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Jazz Remembered


Nicholas Payton


Nicholas Payton


Dave Keen in Canada suggests we feature Nicholas Payton. Dave says: 'There were two great trumpeters, Bill Hardman and Wilbur Harden from that period who got lost somehow maybe in Freddie’s shadow and that was a huge shadow. Nicholas Payton is a great trumpeter outa New Orleans outa the Freddie mould. Great player.'

Nicholas Payton was born in New Orleans on September 26, 1973, the son of Walter Payton, a bass and sousaphone player. Nicholas started playing trumpet when he was four and was sitting in with his father in the Tuxedo Brass Band by the time he was nine years old. At ten, he started playing professionally with James Andrews' All-Star Brass and was given his first steady gig by guitarist Danny Barker at The Famous Door on Bourbon Street.

Listen to Nicholas Payton playing the theme from the movie Chinatown.




Nicholas toured with Marcus Roberts and Elvin Jones in the early 1990s, before signing a recording contract with Verve; his first album, From This Moment, appeared in 1994. In 1996 he performed on the soundtrack of the movie Kansas City, and in 1997 received a Grammy Award (Best Instrumental Solo) for his playing on the album Doc Cheatham and Nicholas Payton.


Check out this video of Nicholas Payton playing Little Liza Jane at the 1997 Newport Jazz Festival.




Besides his recordings under his own name he has also collaborated with Ray Brown, Ray Charles, Dr. John, Stanley Jordan, Herbie Hancock, Roy Haynes, Jill Scott, Clark Terry, Allen Toussaint, Nancy Wilson and Joe Henderson.

Click here for a video of Nicholas playing Milt Jackson's Bags Groove with the Ray Brown Trio in 2001..

He recorded seven albums on Verve and then moved to Warner Bros. Records for his next album, Sonic Trance, in 2003.

Click here to listen to Praalude from the Sonic Trance album.

In 2004, Nicholas Payton became a founding member of the SF Jazz Collective, and in 2008, Payton joined the Blue Note 7, a septet formed in honour of the 70th anniversary of Blue Note Records. In 2011, he formed a 21-piece big band ensemble called the Television Nicholas Payton Dear Louis albumStudio Orchestra, and also recorded and released Bitches, a love narrative on which he played every instrument, sang, and wrote all of the music.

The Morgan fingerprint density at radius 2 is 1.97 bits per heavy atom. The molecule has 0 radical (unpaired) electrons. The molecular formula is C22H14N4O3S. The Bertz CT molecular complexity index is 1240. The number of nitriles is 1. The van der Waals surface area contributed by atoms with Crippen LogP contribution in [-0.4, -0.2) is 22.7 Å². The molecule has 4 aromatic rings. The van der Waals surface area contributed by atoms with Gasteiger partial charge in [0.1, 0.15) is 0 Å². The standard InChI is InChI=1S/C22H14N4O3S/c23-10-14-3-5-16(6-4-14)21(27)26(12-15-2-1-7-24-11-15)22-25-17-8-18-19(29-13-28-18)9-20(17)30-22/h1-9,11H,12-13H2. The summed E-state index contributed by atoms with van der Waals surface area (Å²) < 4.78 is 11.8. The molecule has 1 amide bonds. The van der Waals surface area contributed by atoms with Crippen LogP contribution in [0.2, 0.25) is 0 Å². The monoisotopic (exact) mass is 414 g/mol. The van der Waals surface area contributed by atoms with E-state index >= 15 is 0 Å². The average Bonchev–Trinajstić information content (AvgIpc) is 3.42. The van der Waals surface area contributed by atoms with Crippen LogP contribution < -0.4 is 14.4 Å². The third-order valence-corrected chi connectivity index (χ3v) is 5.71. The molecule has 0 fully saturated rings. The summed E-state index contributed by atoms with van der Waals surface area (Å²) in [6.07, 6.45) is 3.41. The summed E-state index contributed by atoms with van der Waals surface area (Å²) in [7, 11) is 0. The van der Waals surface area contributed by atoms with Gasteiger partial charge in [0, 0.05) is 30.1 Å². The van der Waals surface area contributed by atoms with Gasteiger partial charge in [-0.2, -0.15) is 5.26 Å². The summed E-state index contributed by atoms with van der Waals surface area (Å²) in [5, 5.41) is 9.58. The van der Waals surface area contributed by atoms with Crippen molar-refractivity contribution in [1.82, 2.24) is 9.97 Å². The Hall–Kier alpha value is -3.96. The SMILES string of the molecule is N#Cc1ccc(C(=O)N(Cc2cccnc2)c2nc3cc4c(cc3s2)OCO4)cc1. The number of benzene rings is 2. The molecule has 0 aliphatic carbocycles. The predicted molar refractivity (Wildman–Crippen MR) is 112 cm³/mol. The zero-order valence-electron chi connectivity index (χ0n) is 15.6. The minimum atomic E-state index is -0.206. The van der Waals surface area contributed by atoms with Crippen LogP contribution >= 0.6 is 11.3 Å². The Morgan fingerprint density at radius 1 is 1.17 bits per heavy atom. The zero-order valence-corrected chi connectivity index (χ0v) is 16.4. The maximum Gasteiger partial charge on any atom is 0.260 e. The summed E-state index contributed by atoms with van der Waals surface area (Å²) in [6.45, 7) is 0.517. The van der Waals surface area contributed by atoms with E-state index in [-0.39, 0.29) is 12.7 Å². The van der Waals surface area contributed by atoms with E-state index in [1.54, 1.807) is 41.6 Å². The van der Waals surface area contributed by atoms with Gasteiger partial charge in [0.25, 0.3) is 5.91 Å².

In 2012 the Czech National Symphony Orchestra commissioned and debuted his first full orchestral work, The Black American Symphony, and in 2013, Payton formed his own record label, BMF Records, and the same year released two albums, #BAM Live at Bohemian Caverns, where he plays both trumpet and Fender Rhodes, often at once, and Sketches of Spain, which he recorded with the Basel Symphony Orchestra in Switzerland.

Nicholas 'belongs to a growing group of race scholars and activists committed to social justice. Members of this movement suggest that racism is not simply a response to color, but that it additionally describes subtle legal behaviors by which the dominant culture continues to marginalize people in order to sustain a poor, minority class. In the case of American society, evidence of this can be framed as institutionalized racism and white privilege, a topic that Payton has sometimes written about in several essays to his website. Payton's writings are provocative for other reasons, too. One of his most notable pieces to date, On Why Jazz isn't Cool Anymore, describes the effects of cultural colonization on music. The article quickly earned his website 150,000-page views and sparked international press attention and debate.' (Wikipedia).

Click here for a video of Willard Jenkinsan interviewing Nicholas Payton on 'Black American Concepts and Controversy'.


Listen to Freesia from Bitches in which Nicholas Payton sings and which features bassist Esperanza Spalding.




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